WINONA, Minn. — A young woman’s painful yearning to be a mother leads to the gradual untangling of her mind in the Saint Mary’s University’s Department of Theatre Arts production of “Yerma” Nov. 9-12.
The dark tragedy, “Yerma,” by Spanish playwright Federico Garcia Lorca, centers on a childless young woman, trapped in a bitter and loveless marriage. Trapped too by social attitudes and conventions, Yerma is prevented from loving another man. Her internal conflict and mental instability seal her fate in a tragic climax befitting her tragic life.
The basic themes of this compelling tale — directed by Judy Myers — resemble the themes in every woman’s life: love, passion, desperation, sexuality and marriage.
Performances are scheduled for 7:30 p.m. Friday, Saturday and Monday, Nov. 9, 10 and 12. A matinee performance is planned for 3 p.m. Sunday, Nov. 11.
Tickets for the show — to be held in Page Theatre — are $8, $6 for students and seniors and are available at the Performance Center Box office, 457-1715, from 10 a.m. to 6 p.m. weekdays or online at www.pagetheatre.org.
Tuesday, October 30, 2007
WINONA, Minn. — A young woman’s painful yearning to be a mother leads to the gradual untangling of her mind in the Saint Mary’s University’s Department of Theatre Arts production of “Yerma” Nov. 9-12.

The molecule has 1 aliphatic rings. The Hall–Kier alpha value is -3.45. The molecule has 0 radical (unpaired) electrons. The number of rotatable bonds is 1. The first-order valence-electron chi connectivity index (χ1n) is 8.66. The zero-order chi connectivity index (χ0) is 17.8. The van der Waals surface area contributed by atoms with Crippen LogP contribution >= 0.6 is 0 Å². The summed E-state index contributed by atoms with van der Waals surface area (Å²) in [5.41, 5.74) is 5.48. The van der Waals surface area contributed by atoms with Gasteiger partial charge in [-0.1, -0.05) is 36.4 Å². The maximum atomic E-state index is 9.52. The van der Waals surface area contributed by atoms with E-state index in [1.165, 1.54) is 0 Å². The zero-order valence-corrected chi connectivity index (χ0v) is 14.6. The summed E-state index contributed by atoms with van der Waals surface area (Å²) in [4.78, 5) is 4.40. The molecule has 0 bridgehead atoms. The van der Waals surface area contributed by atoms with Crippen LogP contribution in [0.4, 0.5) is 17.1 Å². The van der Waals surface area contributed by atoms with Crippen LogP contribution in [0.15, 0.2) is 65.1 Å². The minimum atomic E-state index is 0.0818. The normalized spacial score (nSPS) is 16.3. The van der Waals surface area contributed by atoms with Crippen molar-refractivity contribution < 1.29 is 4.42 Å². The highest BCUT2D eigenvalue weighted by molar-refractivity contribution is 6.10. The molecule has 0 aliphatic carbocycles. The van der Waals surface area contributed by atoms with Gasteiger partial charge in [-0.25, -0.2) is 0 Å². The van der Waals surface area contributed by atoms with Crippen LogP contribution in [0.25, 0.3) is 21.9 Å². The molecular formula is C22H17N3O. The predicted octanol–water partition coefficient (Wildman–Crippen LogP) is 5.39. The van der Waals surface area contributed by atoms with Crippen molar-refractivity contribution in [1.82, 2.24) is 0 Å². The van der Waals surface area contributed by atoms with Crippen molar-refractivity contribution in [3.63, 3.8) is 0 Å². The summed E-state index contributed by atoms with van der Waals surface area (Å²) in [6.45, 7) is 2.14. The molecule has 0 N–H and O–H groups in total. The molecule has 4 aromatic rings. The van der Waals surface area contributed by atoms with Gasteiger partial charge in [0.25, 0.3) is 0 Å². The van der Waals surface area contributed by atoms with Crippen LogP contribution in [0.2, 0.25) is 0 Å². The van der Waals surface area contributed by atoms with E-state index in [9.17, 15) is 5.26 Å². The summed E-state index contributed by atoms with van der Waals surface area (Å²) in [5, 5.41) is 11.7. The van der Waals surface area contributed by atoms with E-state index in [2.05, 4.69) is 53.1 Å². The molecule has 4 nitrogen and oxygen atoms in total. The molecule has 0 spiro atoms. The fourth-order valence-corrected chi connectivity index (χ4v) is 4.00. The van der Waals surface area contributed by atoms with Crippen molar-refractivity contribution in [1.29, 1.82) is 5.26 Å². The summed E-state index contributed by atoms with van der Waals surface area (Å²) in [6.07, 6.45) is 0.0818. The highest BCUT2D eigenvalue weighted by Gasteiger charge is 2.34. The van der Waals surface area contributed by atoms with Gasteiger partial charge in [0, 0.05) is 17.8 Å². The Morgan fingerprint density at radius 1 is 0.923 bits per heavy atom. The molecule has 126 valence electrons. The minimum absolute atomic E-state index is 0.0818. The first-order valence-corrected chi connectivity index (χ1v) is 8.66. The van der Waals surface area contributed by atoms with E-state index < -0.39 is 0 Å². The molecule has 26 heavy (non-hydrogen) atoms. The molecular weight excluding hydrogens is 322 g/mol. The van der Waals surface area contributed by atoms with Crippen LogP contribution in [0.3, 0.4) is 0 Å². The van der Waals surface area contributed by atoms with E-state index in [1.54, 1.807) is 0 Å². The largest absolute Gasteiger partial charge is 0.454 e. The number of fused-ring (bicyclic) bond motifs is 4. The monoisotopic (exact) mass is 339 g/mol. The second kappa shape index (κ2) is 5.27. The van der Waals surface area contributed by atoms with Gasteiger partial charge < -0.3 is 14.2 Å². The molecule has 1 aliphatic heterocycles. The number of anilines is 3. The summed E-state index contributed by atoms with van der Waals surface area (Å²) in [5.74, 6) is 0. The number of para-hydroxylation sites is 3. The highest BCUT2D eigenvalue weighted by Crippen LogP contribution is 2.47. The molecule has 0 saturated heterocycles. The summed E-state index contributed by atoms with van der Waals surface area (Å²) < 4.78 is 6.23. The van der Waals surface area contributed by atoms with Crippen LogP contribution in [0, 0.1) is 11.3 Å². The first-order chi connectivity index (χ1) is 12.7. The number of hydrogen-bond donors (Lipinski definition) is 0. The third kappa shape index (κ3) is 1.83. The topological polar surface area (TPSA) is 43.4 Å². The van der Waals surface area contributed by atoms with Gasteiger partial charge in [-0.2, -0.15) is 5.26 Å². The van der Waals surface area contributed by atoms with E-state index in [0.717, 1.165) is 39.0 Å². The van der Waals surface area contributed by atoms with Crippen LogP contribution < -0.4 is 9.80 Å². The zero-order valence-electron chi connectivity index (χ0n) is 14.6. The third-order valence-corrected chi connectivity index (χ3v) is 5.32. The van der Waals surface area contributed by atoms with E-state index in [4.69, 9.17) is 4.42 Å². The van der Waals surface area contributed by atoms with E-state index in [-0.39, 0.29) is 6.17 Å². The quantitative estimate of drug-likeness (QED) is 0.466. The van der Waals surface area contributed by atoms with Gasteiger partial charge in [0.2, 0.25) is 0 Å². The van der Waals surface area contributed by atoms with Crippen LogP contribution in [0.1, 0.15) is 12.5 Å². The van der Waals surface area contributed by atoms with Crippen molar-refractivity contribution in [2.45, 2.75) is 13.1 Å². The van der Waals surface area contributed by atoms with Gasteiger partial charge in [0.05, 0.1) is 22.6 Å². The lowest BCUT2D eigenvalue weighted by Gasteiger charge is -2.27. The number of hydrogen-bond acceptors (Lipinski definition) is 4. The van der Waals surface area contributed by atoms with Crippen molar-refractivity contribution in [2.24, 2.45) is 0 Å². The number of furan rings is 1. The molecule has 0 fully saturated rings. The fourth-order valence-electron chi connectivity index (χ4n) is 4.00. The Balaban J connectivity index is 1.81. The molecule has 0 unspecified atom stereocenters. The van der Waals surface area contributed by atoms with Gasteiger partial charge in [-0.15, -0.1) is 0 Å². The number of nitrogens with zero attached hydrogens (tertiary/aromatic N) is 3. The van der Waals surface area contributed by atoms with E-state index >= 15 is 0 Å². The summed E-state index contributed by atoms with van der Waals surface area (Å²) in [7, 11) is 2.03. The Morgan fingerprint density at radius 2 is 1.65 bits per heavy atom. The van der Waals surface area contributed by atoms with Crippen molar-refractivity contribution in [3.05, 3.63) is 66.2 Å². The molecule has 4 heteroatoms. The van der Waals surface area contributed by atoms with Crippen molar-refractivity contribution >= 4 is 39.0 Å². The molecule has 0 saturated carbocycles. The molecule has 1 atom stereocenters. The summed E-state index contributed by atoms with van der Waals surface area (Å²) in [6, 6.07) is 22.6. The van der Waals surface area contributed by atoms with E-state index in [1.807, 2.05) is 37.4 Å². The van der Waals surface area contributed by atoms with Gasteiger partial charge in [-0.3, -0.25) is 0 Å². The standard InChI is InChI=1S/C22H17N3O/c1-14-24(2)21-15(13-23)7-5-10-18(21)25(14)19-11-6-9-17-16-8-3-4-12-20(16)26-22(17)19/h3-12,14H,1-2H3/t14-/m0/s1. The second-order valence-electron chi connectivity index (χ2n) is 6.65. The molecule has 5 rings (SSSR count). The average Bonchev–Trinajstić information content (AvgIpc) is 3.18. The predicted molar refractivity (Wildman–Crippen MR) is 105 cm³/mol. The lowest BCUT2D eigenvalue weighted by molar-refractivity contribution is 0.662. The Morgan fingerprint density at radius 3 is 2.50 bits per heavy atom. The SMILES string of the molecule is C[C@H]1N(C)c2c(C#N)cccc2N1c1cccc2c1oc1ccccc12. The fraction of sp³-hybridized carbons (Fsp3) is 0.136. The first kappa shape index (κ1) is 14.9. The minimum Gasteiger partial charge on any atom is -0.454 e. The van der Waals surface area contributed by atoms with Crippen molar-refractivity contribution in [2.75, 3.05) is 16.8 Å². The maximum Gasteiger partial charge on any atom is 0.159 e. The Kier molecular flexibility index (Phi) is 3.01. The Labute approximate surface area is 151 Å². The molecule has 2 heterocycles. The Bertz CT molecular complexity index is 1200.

Friday, October 19, 2007
WINONA, Minn. — A man-eating plant and a phony foreigner will headline Saint Mary’s University’s second annual Gilmore Creek Summer Theatre. The professional theatre company summer lineup will include the popular musical “Little Shop of Horrors”; the hilarious comedy “The Foreigner”; and a yet-to-be-named children’s production in rotation throughout July and August at SMU’s Page Theatre.
Judy Myers, returning for a second year as artistic director, is excited to bring a talented cast of performers from throughout the United States to Winona. Myers said this year’s productions are guaranteed to leave audiences laughing. “These familiar favorites will be popular with audiences of all ages,” she said, “We hope they serve as a complement to Winona’s other rich summer theatre offerings.”
“Little Shop of Horrors,” directed by Myers, follows Seymour, a down-and out skid row floral assistant who becomes an overnight sensation when he discovers an exotic plant, which he names Audrey II, with a mysterious craving for fresh blood. Soon Audrey II grows into an ill-tempered, foul-mouthed, R&B-singing carnivore that offers him fame and fortune in exchange for feeding its growing appetite. Audrey II finally reveals itself to be an alien creature poised for global domination. Written by Howard Ashman and Alan Menken, this musical is based on the film by Roger Corman and screenplay by Charles Griffith. Anthony Freeman will serve as the musical director.